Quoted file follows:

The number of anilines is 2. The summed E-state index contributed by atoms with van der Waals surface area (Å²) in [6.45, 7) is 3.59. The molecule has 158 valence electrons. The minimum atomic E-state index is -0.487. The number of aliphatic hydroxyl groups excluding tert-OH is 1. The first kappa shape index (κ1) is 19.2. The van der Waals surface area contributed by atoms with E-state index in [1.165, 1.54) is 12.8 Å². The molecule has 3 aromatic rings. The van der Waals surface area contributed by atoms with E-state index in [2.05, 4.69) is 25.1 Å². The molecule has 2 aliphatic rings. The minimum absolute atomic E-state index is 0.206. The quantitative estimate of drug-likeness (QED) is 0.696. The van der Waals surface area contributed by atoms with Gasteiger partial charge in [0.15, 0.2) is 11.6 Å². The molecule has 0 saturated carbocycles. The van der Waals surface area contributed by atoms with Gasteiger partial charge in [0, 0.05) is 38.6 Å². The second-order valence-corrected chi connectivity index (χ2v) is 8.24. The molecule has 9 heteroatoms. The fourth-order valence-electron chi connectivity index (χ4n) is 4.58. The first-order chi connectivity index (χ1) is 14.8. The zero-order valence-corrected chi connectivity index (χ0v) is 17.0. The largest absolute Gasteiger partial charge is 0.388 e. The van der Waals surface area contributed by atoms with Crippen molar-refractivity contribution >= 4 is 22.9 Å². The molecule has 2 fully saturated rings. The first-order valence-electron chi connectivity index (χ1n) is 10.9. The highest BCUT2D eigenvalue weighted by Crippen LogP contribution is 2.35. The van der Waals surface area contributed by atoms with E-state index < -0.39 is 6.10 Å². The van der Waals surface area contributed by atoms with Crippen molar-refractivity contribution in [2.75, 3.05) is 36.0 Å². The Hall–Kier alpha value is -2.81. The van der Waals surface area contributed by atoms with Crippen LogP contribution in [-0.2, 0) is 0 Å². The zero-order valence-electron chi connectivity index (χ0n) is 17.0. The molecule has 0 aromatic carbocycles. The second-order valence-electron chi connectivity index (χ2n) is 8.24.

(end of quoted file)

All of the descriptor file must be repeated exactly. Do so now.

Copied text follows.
The number of anilines is 2. The summed E-state index contributed by atoms with van der Waals surface area (Å²) in [6.45, 7) is 3.59. The molecule has 158 valence electrons. The minimum atomic E-state index is -0.487. The number of aliphatic hydroxyl groups excluding tert-OH is 1. The first kappa shape index (κ1) is 19.2. The van der Waals surface area contributed by atoms with E-state index in [1.165, 1.54) is 12.8 Å². The molecule has 3 aromatic rings. The van der Waals surface area contributed by atoms with E-state index in [2.05, 4.69) is 25.1 Å². The molecule has 2 aliphatic rings. The minimum absolute atomic E-state index is 0.206. The quantitative estimate of drug-likeness (QED) is 0.696. The van der Waals surface area contributed by atoms with Gasteiger partial charge in [0.15, 0.2) is 11.6 Å². The molecule has 0 saturated carbocycles. The van der Waals surface area contributed by atoms with Gasteiger partial charge in [0, 0.05) is 38.6 Å². The second-order valence-corrected chi connectivity index (χ2v) is 8.24. The molecule has 9 heteroatoms. The fourth-order valence-electron chi connectivity index (χ4n) is 4.58. The first-order chi connectivity index (χ1) is 14.8. The zero-order valence-corrected chi connectivity index (χ0v) is 17.0. The largest absolute Gasteiger partial charge is 0.388 e. The van der Waals surface area contributed by atoms with Crippen molar-refractivity contribution >= 4 is 22.9 Å². The molecule has 2 fully saturated rings. The first-order valence-electron chi connectivity index (χ1n) is 10.9. The highest BCUT2D eigenvalue weighted by Crippen LogP contribution is 2.35. The van der Waals surface area contributed by atoms with E-state index < -0.39 is 6.10 Å². The van der Waals surface area contributed by atoms with Crippen molar-refractivity contribution in [2.75, 3.05) is 36.0 Å². The Hall–Kier alpha value is -2.81. The van der Waals surface area contributed by atoms with Crippen LogP contribution in [-0.2, 0) is 0 Å². The zero-order valence-electron chi connectivity index (χ0n) is 17.0. The molecule has 0 aromatic carbocycles. The second-order valence-electron chi connectivity index (χ2n) is 8.24.